local Area Crime Group. They did nothing.
On 12th January, Jim Knight, Government Minister for
Biodiversity and the person responsible for ensuring Britain maintains
CITES laws, stated; "Gorilla skins belong
on gorillas, not on reality TV show contestants."
Minister Knight had no shining armour with which to protect endangered
animals. He didn’t actually do anything.
On 15th January I once again asked the police to take
action even if only to show they take seriously laws protecting
wildlife. Nothing happened.
On 17th January I asked our supporters to complain directly
to the police and DEFRA, urging them to drop the doughnuts and get a
warrant to take action against Mr. Burns.
On 18th January the police replied saying they “…
would just like to reassure you that having
received other formal complaints from members of the public, we are
already looking into this matter and am sure our findings will be made
public in due course.”.
Later that day I asked people to write back to the police stating: ““With
respect looking into this matter is not good enough. When dealing with a
possible serious breach of criminal law I expect the police to take
action instead of just looking into the matter. If they had Class A
drugs in the house I am sure you would have acted differently.” I
also asked folk to copy their e-mails to their MPs and the Home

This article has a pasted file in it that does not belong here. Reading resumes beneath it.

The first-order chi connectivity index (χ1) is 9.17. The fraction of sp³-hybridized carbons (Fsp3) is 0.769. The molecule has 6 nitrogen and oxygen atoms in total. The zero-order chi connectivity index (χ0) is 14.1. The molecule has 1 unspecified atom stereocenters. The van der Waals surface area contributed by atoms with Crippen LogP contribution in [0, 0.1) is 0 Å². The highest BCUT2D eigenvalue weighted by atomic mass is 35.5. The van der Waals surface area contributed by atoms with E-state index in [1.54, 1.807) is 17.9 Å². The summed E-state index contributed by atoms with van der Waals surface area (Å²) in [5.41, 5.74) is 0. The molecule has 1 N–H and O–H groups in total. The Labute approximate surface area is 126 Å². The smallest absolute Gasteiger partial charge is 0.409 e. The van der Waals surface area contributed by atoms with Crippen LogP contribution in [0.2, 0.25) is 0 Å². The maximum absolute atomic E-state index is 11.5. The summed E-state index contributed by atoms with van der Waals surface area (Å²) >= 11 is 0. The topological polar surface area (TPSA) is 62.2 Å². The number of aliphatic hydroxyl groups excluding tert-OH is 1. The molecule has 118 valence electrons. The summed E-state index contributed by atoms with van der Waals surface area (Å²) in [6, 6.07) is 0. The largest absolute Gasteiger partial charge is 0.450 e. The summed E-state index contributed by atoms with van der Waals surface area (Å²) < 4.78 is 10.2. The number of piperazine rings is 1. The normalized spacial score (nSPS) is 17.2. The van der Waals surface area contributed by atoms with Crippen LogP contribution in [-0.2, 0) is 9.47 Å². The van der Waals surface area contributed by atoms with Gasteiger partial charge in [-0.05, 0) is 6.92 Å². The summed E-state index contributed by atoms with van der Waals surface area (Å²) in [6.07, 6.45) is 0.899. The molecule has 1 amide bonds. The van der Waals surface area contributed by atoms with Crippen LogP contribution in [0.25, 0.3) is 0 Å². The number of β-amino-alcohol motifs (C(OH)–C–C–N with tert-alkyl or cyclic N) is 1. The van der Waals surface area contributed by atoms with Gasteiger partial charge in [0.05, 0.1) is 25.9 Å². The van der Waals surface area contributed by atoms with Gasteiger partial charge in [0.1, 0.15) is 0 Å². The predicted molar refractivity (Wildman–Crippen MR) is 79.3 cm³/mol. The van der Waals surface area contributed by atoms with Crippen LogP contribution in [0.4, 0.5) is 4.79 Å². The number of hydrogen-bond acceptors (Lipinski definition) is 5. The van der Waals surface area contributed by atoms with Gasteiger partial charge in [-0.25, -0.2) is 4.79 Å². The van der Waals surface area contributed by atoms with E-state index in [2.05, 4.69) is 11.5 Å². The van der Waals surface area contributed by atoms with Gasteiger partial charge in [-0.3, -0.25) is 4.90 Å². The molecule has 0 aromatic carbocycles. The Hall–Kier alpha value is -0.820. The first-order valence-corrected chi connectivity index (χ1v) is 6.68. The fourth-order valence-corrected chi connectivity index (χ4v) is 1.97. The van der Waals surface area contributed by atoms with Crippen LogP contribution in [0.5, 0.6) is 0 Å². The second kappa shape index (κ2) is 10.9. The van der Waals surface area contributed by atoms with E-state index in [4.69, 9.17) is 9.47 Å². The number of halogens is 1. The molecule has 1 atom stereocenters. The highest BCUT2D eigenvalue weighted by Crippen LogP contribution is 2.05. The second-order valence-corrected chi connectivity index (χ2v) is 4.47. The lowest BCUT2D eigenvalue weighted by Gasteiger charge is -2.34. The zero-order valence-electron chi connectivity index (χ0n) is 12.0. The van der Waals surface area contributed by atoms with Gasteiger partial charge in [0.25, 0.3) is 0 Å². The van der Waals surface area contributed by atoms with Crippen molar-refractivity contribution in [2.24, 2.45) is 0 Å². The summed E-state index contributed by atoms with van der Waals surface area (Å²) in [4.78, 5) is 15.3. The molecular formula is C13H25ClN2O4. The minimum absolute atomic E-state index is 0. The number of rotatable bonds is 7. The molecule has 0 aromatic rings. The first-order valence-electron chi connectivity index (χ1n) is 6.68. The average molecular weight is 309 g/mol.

On 19th January Hertfordshire police finally acted. They
asked the programme makers to hand over the coat. It was quietly removed
from the studio set and given to the police for tests. It was all done
secretly and nothing was broadcast to let the public know what had
happened. Obviously it is OK to let someone boast to the nation that he
is wearing an endangered species but not a good idea to let people know
that endangered animals have legal protection, even if it takes over a
week of pressure to force the authorities to implement those laws.
On 20th January the coat was identified as being made from
the skins of colobus monkeys and a report was sent to the Crown
ACAL have contacted the Prosecutor stating: “ It is our belief that
as colobus monkeys are an endangered species protected under Annex A of
CITES, the import, trading and ownership of products (other than those
documented to have been made prior to 1947) made from the skins of
colobus monkeys is prohibited under criminal law.
We ask you to take urgent action on this case as for nearly two weeks
Mr. Burns, by wearing this garment in the Big Brother House and boasting
that it was made from “gorilla skin” (another CITES protected endangered
species), has given the impression that contravention of CITES is a
minor matter instead of very serious criminal exploitation of rare
Taking action while the Big Brother show is still broadcasting would
ensure that many people are made aware that CITES regulations and the
protection of rare animals are taken seriously in the UK. It would also
emphasise that so-called celebrities cannot flout the law or hide from
reality within the studio set of a reality TV show.”
We will now have to wait to see if CITES laws are going to be
properly enforced or not. Meantime we should be asking why it took a
tiny telephone advice line based in Scotland to get some action. What
were Jim Knight and DEFRA playing at?
Why did Hertfordshire Council not
take action? Do Hertfordshire police take CITES seriously? Where were
the big, wealthy fur and wildlife charities and pressure groups while
all this was going on?